The Certificate of Origin is the first document to be sent through the ASW. Technically called ATIGA Form D (for ASEAN Trade in Goods and Agreement), the Certificate of Origin is issued by the exporter to certify the provenance of the cargo. As goods produced and traded within ASEAN may qualify for preferential tariffs, the Certificate of Origin is key to obtaining lower rates.

Without electronic delivery of the Certificate of Origin, containers often sit at the port facility for seven to 14 days waiting for the paper document to arrive and be presented to customs, generating significant delays and costs.

Since the ASW went live, more than 130,000 Certificates of Origin have been exchanged electronically by the five participating ASEAN Member States. In this initial phase of deployment, Indonesia is already using the electronic document to pre-authorize a preferential tariff and release the container from the port facility. Nonetheless, the paper version of the document must still be received within 30 days as confirmation.

Once all ten Member States have ratified the Protocol of the Legal Framework (PLF) that underpins the ASW, granting of preferential rate will shift to electronic form, and the cargo release time will be reduced even further. Meanwhile, ASW statistics are being already generated by Regional Services to report on transaction history and volumes, and other key information.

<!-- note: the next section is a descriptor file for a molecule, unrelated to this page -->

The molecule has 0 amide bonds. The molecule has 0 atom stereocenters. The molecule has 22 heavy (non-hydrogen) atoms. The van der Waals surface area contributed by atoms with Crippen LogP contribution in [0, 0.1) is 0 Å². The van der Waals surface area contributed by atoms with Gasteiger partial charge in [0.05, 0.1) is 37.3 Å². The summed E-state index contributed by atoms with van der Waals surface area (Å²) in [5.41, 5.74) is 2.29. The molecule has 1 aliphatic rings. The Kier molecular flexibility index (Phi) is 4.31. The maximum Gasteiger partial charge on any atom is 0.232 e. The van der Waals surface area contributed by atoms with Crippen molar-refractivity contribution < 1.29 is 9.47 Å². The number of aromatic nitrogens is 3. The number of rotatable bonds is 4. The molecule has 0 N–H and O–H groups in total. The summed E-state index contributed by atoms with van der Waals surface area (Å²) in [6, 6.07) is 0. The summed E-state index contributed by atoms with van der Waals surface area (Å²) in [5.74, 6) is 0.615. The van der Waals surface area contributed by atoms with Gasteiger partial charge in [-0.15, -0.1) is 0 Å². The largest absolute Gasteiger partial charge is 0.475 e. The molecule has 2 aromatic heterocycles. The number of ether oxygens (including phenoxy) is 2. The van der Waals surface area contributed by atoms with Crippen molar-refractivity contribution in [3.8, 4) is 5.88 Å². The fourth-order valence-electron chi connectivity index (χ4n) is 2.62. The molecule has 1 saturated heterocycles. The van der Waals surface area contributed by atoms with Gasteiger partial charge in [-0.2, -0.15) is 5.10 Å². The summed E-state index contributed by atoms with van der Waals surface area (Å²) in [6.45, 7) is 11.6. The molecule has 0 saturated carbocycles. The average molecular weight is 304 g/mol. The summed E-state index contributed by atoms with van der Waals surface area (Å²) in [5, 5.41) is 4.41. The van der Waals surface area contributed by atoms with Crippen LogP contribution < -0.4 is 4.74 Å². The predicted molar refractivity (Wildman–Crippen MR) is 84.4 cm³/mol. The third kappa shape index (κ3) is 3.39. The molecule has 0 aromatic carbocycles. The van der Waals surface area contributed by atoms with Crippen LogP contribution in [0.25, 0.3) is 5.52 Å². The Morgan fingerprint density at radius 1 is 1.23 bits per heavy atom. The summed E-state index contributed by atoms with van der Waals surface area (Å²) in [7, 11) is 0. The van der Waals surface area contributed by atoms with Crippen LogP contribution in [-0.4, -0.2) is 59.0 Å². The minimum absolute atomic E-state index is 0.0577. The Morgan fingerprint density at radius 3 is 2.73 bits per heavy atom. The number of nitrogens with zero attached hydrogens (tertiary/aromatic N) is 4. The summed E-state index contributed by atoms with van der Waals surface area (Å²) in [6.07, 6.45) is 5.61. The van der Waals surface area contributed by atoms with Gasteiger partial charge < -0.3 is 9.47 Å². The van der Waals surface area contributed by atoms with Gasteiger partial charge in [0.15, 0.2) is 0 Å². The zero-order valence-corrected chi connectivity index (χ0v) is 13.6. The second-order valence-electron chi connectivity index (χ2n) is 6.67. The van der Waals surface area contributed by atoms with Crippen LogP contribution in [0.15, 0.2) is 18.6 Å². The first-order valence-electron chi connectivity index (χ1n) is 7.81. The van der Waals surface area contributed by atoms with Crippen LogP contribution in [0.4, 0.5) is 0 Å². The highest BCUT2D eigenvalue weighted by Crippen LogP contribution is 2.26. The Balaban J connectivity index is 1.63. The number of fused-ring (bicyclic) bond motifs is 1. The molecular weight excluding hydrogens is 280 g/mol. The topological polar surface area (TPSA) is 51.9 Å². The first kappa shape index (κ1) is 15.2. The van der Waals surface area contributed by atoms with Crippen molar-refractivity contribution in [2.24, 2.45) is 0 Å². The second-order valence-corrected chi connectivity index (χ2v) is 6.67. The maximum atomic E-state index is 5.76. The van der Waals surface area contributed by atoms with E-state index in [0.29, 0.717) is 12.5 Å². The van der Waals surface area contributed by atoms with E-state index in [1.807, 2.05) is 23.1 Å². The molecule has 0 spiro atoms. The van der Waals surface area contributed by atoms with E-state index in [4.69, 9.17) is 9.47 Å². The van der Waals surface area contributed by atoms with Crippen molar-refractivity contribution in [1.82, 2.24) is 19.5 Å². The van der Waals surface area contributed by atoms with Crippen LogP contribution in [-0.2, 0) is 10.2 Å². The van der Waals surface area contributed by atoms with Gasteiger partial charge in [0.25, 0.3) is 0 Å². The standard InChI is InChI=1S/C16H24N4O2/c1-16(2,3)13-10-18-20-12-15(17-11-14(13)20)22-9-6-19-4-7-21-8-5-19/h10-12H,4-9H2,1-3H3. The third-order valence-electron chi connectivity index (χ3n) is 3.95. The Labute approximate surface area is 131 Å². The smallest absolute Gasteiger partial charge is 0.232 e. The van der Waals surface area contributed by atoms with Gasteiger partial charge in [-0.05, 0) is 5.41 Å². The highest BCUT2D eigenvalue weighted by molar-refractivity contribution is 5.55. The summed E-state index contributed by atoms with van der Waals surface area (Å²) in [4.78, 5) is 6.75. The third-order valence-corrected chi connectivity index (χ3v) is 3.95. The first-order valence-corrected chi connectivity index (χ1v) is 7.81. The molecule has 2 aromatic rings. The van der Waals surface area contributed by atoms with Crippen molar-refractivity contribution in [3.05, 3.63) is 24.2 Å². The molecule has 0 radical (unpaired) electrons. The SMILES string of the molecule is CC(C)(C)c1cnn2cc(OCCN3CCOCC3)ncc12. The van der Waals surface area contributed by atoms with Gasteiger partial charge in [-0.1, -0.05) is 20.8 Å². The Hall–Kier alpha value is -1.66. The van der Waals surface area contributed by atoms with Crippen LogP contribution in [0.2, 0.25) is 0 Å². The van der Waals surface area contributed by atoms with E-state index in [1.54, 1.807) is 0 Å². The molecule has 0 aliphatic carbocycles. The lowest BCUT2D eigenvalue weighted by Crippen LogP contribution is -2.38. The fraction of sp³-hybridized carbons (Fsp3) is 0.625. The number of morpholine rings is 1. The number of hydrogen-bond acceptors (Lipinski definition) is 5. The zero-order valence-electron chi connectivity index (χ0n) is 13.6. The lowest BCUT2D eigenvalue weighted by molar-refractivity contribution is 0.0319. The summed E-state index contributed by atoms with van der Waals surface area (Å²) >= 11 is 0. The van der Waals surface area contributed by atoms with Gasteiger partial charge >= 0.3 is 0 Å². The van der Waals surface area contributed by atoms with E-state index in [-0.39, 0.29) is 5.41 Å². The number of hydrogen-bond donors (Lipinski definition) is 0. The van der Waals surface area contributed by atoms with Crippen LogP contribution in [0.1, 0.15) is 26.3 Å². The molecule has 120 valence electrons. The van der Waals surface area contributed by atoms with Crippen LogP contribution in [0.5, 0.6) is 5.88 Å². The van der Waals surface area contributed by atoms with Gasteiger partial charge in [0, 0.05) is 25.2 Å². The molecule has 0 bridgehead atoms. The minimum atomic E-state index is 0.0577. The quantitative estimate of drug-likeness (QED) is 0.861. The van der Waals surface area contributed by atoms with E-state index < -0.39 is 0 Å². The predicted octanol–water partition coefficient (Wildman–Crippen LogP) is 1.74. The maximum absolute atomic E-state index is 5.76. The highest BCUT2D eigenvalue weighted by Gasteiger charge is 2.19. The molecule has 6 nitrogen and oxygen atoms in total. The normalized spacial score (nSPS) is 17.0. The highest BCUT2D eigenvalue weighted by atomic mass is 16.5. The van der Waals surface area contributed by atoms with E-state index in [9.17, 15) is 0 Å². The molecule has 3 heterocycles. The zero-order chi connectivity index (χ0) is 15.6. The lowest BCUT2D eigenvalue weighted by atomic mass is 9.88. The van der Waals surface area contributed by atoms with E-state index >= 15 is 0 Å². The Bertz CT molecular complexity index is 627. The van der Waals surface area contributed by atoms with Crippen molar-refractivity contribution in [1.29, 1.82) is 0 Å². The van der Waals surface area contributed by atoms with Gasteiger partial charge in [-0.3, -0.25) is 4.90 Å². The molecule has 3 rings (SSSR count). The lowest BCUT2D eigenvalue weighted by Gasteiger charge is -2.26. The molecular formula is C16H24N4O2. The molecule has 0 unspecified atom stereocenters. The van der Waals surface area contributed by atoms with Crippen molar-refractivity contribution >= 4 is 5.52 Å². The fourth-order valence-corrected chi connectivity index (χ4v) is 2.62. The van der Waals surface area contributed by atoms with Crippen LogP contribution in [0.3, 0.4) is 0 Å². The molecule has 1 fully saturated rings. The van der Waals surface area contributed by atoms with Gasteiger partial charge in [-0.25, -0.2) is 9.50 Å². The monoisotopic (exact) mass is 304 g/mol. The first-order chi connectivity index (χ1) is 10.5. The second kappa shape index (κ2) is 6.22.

Indonesia, one of the five early adopters, has clearly seen the impact of exchanging the Certificate electronically. “We’ve cut the cargo release time by half for ASEAN-origin containers,” said Muwasiq Noor, Deputy of Operation and Development, Indonesia National Single Window Operating Agency. “We’ll see even greater benefits once everything is paperless.”        

“Axway came to this project not just as an IT vendor, but as a company that understands how customs and clearance processes work. That was critical in making this a success, as was their support for the Member States.”

 

A driver for the economic integration of the ASEAN region

Current and anticipated future benefits that derive from the ASW include the ability to: